Report: Third of councils in England’s poor areas now consider BANKRUPTCY

It has been revealed that a third of councils in some of England’s poorest communities are considering declaring effective bankruptcy this year or next.

A poll of 47 local councils in the North, Midlands, and on the South Coast indicated that the extreme financial strain has led to five of them debating whether to send a section 114 notice of their failure to balance their yearly budget in 2023-24.

Another nine councils that are members of the Special Interest Group of Municipal Authorities (Sigoma) have stated that they may be forced to declare bankruptcy next year.

Sigoma said this was the first time many member councils were considering issuing a section 114 notice, which freezes all non-essential spending. 

The growing possibility of drastic action is said to be driven by the depletion of cash reserves available to cover gaps in budgets.

Councils said that the most common source of financial strain was increased demand for children’s social care services as a result of the government’s desire to prioritise these services alongside adult social care and commit additional cash.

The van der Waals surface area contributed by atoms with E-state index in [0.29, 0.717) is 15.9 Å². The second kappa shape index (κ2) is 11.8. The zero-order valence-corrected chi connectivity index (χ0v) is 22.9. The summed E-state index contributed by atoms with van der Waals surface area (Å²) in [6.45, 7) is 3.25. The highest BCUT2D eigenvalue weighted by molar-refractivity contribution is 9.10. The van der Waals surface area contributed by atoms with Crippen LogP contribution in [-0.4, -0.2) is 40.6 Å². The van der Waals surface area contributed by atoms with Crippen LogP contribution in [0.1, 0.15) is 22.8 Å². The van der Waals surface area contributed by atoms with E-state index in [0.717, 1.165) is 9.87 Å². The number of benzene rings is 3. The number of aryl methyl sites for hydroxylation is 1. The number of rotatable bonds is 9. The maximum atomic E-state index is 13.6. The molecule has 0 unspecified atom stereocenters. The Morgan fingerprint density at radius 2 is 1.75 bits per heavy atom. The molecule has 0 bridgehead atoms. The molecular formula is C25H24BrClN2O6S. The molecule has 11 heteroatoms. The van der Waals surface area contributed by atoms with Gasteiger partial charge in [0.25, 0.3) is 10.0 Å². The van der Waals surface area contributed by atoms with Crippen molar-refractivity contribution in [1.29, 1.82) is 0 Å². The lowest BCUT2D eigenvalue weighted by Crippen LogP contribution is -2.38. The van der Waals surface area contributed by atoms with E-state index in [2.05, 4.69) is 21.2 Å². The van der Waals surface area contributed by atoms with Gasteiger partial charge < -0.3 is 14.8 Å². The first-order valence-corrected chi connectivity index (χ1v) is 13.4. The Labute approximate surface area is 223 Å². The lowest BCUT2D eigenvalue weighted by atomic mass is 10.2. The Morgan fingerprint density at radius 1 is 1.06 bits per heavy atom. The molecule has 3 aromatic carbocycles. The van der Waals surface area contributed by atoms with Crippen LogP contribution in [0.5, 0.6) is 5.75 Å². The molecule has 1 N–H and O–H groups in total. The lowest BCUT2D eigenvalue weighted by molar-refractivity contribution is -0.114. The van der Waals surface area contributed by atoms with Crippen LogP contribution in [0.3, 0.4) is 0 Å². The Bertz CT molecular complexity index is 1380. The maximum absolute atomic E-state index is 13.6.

Other key concerns highlighted included inflation expenses and pay increases, with warnings that an impending increase in borrowing costs is poised to put extra financial pressure.

A Government spokesperson said: “Councils are ultimately responsible for the management of their own finances.  However, the Government has been clear that local authorities should not take excessive risk with taxpayers’ money, and we have established the Office for Local Government to improve the accountability for performance across the sector.

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